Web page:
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Liam O’Flaherty wrote four regional novels, of which Thy Neighbour’s Wife (1923), The Black Soul (1924), and Skerrett (1932) are set on Inishmore, the largest of the Aran Islands; the fourth, The House of Gold (1929), is set in Galway City. Four novels of Dublin city life are The Informer (1925), Mr. Gilhooley (1926), The Assassin (1928), and The Puritan (1931). The Return of the Brute (1929) concerns O’Flaherty’s World War I experiences in trench warfare; The Martyr (1933), Famine (1937), Land (1946), and Insurrection (1950) are Irish historical novels for the years 1845-1922. O’Flaherty wrote three books of autobiography, The Life of Tim Healy (1927), several essays on social conditions and on literature, poems, and stories in Gaelic.

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The source of many of Liam O’Flaherty’s achievements is his birthplace off the coast of the west of Ireland. The Aran Islands’ remoteness and stark natural beauty, the dependence of their scattered population on the vagaries of wind and sea, the inhabitants’ preservation of the Irish language as their primary means of communication, and the virtually mythological status accorded such phenomena by leading figures in the Irish Literary Revival such as William Butler Yeats and John Millington Synge, all exerted a crucial influence on the development of O’Flaherty’s work.

Both his short fiction and novels are noteworthy for their unsentimental treatment of island life, the vivid directness of their style, and their attention to natural detail. While by no means all, or even all the best, of O’Flaherty’s work draws on his Aran background, the marked degree to which all of his work emphasizes the spontaneity and volatility of all living things is the product of his formative exposure to the life forces of Aran. One of the consequences of this background’s influence is plots that deal with the problematical socialization of natural energy. These plots tend to take on a melodramatic or expressionistic coloration that can mar the overall balance and objectivity of the work. Such coloration also, however, unwittingly reveals O’Flaherty’s essential opposition to the aesthetic and cultural codes of the Irish Literary Revival and lends his work an often overlooked but crucial, critical dimension.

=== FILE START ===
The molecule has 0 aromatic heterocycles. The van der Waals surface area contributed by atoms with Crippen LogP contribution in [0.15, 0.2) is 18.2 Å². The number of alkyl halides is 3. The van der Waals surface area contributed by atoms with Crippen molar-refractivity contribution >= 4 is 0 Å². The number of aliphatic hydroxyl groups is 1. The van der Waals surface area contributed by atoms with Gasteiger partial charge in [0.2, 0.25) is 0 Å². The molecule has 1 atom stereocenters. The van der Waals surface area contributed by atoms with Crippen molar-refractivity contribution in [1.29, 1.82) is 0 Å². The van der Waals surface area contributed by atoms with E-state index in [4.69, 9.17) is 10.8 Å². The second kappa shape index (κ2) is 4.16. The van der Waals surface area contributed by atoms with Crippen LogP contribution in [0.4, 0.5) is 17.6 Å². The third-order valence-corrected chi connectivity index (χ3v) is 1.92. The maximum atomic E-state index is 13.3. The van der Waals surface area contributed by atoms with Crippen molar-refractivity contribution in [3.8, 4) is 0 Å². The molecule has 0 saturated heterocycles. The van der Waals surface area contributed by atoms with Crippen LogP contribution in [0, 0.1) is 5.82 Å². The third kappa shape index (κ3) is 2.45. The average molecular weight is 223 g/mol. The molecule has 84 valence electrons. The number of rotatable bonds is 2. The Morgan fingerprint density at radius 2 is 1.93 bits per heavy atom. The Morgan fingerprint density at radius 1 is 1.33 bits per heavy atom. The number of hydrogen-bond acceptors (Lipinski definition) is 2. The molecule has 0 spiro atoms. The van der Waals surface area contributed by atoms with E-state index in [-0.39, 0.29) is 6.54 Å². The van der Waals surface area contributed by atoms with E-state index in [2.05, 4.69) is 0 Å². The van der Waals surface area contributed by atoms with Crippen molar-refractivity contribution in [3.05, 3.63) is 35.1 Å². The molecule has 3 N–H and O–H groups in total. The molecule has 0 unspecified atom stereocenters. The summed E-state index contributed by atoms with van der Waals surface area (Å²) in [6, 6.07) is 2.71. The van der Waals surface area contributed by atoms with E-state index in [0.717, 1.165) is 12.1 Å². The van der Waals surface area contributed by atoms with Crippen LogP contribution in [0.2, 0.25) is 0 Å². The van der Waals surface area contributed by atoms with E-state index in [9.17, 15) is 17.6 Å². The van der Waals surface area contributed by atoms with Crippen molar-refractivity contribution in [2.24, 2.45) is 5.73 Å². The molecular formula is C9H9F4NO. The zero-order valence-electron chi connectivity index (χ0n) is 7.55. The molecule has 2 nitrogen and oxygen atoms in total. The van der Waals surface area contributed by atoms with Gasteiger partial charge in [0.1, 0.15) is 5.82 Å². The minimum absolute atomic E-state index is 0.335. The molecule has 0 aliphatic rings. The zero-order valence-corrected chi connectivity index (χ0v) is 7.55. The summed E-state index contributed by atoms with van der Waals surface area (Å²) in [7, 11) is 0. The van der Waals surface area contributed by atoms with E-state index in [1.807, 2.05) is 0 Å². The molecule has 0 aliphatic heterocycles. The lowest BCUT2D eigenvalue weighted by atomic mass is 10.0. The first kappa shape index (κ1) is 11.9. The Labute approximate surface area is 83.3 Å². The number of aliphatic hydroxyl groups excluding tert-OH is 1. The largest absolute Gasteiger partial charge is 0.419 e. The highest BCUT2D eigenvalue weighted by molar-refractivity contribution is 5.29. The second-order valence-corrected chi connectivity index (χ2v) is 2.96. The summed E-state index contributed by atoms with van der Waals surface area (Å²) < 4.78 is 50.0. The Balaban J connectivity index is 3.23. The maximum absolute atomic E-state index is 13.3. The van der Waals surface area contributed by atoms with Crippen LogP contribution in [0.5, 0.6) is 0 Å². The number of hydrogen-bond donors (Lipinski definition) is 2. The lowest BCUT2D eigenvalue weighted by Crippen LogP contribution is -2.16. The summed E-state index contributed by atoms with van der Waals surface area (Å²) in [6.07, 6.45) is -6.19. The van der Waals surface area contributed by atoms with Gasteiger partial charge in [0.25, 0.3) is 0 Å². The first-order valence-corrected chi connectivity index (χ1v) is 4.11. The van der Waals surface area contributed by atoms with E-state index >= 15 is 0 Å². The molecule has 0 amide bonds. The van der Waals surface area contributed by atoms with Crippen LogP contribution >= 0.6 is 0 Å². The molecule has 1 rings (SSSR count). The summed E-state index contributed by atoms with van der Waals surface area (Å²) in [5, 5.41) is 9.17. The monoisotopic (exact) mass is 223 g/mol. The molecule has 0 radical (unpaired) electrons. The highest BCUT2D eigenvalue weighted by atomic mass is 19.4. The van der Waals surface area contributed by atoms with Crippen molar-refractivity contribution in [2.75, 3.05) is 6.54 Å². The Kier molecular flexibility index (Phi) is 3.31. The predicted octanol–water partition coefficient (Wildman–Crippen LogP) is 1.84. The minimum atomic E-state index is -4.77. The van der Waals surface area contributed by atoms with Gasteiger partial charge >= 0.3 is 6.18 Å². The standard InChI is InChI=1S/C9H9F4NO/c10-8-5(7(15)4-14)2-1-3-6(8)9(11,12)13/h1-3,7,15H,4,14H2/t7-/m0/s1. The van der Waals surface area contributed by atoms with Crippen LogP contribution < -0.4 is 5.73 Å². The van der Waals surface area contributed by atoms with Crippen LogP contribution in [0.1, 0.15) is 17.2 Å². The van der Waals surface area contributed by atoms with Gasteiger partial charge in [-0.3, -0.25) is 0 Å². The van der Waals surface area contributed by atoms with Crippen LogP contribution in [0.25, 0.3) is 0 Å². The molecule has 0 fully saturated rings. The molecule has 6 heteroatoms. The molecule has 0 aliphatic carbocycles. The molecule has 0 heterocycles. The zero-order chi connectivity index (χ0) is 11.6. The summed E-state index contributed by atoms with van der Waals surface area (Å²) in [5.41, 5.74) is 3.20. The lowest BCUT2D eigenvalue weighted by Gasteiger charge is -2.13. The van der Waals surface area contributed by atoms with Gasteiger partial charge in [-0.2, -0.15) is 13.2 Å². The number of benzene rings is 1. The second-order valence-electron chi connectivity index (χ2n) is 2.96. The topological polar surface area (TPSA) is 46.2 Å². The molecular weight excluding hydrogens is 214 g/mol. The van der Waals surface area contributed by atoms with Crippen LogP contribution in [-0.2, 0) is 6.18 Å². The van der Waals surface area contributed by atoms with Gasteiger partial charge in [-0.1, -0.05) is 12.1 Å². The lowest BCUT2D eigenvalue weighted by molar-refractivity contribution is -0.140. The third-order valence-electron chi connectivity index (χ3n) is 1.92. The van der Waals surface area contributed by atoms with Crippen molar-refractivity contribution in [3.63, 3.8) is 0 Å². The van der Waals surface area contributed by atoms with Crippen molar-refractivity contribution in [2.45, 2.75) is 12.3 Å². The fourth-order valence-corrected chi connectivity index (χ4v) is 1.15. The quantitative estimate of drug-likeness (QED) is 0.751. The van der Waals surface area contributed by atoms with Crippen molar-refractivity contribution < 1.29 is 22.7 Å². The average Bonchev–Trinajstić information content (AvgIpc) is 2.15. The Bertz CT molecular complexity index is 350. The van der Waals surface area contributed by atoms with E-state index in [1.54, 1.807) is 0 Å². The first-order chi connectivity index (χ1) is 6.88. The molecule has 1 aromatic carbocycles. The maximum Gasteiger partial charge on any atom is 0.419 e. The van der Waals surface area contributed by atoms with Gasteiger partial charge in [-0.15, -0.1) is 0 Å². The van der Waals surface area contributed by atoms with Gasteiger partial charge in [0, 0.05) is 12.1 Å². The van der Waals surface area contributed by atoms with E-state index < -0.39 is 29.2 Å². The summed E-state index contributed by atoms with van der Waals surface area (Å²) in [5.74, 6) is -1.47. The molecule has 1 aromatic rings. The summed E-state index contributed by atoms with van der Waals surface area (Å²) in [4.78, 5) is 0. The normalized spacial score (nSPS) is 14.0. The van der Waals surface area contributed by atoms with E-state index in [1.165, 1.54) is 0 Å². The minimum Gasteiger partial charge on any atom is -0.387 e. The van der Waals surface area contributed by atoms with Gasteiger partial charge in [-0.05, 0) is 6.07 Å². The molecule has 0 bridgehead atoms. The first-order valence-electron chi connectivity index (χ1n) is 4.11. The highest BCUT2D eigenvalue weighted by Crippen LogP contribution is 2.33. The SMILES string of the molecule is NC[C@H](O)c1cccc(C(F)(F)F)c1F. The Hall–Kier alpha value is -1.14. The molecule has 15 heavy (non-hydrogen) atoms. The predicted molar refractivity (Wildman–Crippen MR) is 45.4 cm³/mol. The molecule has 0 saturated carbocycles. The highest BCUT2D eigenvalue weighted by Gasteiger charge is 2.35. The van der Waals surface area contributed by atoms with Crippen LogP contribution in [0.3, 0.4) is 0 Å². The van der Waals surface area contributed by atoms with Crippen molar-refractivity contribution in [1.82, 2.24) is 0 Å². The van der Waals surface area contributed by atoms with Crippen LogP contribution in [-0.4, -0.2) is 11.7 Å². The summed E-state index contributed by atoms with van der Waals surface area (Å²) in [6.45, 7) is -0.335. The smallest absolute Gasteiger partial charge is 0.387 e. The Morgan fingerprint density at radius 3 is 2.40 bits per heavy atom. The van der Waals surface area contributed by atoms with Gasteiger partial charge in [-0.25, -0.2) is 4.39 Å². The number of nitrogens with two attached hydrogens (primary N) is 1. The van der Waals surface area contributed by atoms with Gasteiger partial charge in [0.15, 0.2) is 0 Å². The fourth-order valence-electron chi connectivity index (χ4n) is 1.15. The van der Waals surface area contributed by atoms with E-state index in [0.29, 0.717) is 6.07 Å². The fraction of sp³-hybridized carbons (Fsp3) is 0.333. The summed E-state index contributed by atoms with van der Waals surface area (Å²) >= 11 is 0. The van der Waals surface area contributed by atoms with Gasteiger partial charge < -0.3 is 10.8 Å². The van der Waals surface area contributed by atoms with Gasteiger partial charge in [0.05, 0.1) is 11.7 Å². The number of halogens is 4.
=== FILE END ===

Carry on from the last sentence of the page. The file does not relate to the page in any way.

O’Flaherty won the James Tait Black Memorial Prize in 1926 for his novel The Informer. That same novel won him several other awards and honors in France and England, including two Academy Awards in 1935. O’Flaherty was honored with a doctorate in literature from the National University of Ireland in 1974, and with the Irish Academy of Letters Award for literature in 1979.


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Cahalan, James M. Liam O’Flaherty: A Study of the Short Fiction. Boston: Twayne, 1991. An introduction to O’Flaherty’s stories by an expert in Irish literature. Discusses the peasant consciousness in the stories, as well as the stories’ relationship to the Irish language. Comments on issues of gender and politics raised by the stories. Also includes many comments by O’Flaherty from letters and articles, as well as secondary sources.

Costello, Peter. Liam O’Flaherty’s Ireland. Dublin: Wolfhound Press, 1996. Explores O’Flaherty’s life and times, how his environment influenced his writings.

Daniels, William. “Introduction to the Present State of Criticism of Liam O’Flaherty’s Collection of Short Stories: Dúil.” Eire-Ireland 23 (Summer, 1988): 122-134. A summary of criticism of O’Flaherty’s stories in Dúil. Takes issue with a number of criticisms of the stories, such as their lack of focus on setting, plot, and point of view. Argues that the stories deserve much better criticism than they have received from critics in both Irish and English.

Doyle, Paul A. Liam O’Flaherty . Boston: Twayne, 1972. The first comprehensive...

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Critical Essays